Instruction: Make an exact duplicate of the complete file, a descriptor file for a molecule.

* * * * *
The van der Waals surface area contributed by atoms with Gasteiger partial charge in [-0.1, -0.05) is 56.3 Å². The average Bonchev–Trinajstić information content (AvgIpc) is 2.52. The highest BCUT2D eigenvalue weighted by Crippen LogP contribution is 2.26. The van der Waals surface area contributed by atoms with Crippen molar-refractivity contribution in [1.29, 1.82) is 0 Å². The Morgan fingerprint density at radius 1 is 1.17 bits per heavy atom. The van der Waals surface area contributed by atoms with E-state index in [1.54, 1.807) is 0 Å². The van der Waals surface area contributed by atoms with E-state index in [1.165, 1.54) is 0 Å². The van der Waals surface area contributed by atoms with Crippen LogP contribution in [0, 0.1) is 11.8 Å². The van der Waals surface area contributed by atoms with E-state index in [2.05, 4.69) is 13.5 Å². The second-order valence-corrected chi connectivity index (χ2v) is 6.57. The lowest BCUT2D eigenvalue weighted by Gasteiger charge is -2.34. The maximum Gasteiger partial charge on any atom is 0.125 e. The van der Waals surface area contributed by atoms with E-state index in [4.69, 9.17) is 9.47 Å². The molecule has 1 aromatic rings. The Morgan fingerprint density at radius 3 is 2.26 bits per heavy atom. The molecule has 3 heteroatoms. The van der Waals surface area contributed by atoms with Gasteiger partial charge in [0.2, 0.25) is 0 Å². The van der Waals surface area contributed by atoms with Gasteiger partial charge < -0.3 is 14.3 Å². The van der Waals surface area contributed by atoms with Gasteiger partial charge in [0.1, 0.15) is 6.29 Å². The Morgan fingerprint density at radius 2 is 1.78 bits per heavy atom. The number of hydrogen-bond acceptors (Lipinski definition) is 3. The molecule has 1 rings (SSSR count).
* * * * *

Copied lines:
The van der Waals surface area contributed by atoms with Gasteiger partial charge in [-0.1, -0.05) is 56.3 Å². The average Bonchev–Trinajstić information content (AvgIpc) is 2.52. The highest BCUT2D eigenvalue weighted by Crippen LogP contribution is 2.26. The van der Waals surface area contributed by atoms with Crippen molar-refractivity contribution in [1.29, 1.82) is 0 Å². The Morgan fingerprint density at radius 1 is 1.17 bits per heavy atom. The van der Waals surface area contributed by atoms with E-state index in [1.54, 1.807) is 0 Å². The van der Waals surface area contributed by atoms with E-state index in [1.165, 1.54) is 0 Å². The van der Waals surface area contributed by atoms with Crippen LogP contribution in [0, 0.1) is 11.8 Å². The van der Waals surface area contributed by atoms with E-state index in [2.05, 4.69) is 13.5 Å². The second-order valence-corrected chi connectivity index (χ2v) is 6.57. The lowest BCUT2D eigenvalue weighted by Gasteiger charge is -2.34. The maximum Gasteiger partial charge on any atom is 0.125 e. The van der Waals surface area contributed by atoms with E-state index in [4.69, 9.17) is 9.47 Å². The molecule has 1 aromatic rings. The Morgan fingerprint density at radius 3 is 2.26 bits per heavy atom. The molecule has 3 heteroatoms. The van der Waals surface area contributed by atoms with Gasteiger partial charge in [0.2, 0.25) is 0 Å². The van der Waals surface area contributed by atoms with Gasteiger partial charge < -0.3 is 14.3 Å². The van der Waals surface area contributed by atoms with Gasteiger partial charge in [0.1, 0.15) is 6.29 Å². The Morgan fingerprint density at radius 2 is 1.78 bits per heavy atom. The number of hydrogen-bond acceptors (Lipinski definition) is 3. The molecule has 1 rings (SSSR count).